When you hear John Coltrane, you immediately know it’s Trane. It’s not the notes he’s playing or his dazzling technique that makes him sound uniquely like himself. It’s his sound. Every jazz musician, at some point, ventures into the abyss in search of their own, unique sound. Your sound is what makes you, well, you. But where do you start?
Let’s begin by defining the core elements that determine one’s “sound”:
- Articulation – Contrast Wayne Shorter’s heavy tongue with the light, legato style of Hank Mobley.
- Color/Tone – Joe Henderson’s rich, dark tone stands in stark contrast to the bright, aggressive color of Michael Brecker’s tone.
- Rhythm– Dexter Gordon plays his eighth-notes straight and behind the beat, while Cannonball mostly uses a heavy swing and plays squarely in the middle of the beat. Sonny Rollins loves the off-beats.
- Harmonic Conception – Do they always play a flat-9 over a the five chord on a major ii-V7-I? Do they employ a lot of chromatic runs and enclosures a-la Mark Turner?
Forget About Mouthpieces.
Charlie Parker played on any horn, mouthpiece, and reed combo he could get his hands on, and he always created the same, beautiful, distinctive sound that defines the music we continue to play. How was he able to do this? It’s not his equipment that made the sound. It was his conception.
In order to sound like yourself, you need to have a crystal clear idea in your head of what you want to sound like before you put any air into your horn. So save your money and stop buying new mouthpieces. Instead, find something that gives you a consistent sound and lots of control, and stick with it.
Invest some time in discovering and refining what you want to sound like. Then do whatever it takes to create that sound. Here’s a 5-step guide you can use to guide you through this process.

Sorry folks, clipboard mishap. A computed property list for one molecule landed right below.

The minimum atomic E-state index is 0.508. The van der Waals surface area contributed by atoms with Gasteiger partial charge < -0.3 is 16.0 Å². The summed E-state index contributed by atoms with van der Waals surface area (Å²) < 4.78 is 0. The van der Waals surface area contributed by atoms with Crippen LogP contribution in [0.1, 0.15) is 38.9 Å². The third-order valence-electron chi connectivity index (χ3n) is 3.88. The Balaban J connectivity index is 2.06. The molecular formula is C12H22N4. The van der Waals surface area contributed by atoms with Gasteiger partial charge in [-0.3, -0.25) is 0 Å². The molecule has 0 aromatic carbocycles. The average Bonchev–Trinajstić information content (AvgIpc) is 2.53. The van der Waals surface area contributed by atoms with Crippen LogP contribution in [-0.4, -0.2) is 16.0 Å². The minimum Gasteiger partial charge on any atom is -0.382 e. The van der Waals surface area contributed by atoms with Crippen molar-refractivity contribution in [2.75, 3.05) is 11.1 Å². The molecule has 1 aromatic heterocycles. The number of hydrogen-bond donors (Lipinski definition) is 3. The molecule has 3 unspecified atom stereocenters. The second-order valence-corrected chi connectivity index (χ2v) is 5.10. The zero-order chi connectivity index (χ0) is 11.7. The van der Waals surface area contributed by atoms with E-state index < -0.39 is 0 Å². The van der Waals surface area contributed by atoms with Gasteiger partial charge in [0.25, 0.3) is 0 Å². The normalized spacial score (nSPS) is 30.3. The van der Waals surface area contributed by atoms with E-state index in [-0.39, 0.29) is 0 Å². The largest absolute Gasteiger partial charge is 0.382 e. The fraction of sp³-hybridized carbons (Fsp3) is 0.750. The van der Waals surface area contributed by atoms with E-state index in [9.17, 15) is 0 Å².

Step 1. Choose Your Influencers
Pick your 5-10 core influencers and listen, listen, listen! Your sound isn’t going to come out of thin air. It’s should be very heavily influenced by the musicians you listen to. Find the artists who you enjoy listening to and really dig in. They don’t necessarily need to all play the same instrument as you (i.e. it’s ok to check out trumpet players as a piano player), but it helps.
Over many years of searching for my sound on the tenor sax, I’ve been most heavily influenced by the following 8 tenor players:
- John Coltrane
- Sonny Rollins
- Joe Henderson
- Michael Brecker
- Chris Potter
- Mark Turner
- Joshua Redman
- Seamus Blake
These are my core influencers, and I’ve spent hundreds of hours listening to every record I can get my hands on for each of these guys. You need to indentify the core 5-10 musicians who you really dig, and then you need to really dig in. Try to pick a wide variety of players, some classic and some modern, but all that you absolutely love listening to.
Step 2. Transcribe Everything
Demystify your idols. You’ve probably been told, at some point, that you should transcribe lots of solos if you want to improve. But why? Yes, transcription will expand your vocabulary (give you stuff to play). But the real value of transcription is to start bridging the gap between what they played and what you play.
A few ground-rules for transcription:
- Only transcribe solos that you can sing. If you aren’t a little bit sick of listening to the track before you transcribe the solo, you aren’t ready to transcribe.
- Pick solos over standards & blues. This will make steps 3 and 4 easier.
- Write it down. This will also make steps 3 and 4 easier!
- Most importantly, learn to play the solo EXACTLY like the recording. And I’m not just talking about the notes. Tongue where and how they tongue. Tongue how they tongue. If they Trane played sharp on a that high D, you should too! Where they ghost, you ghost. If’ you haven’t followed the first ground rule and you can’t sing the solo, this is useless. Quick tip – try playing along with the recording using noise-blocking headphones, so that the recording is louder than you are.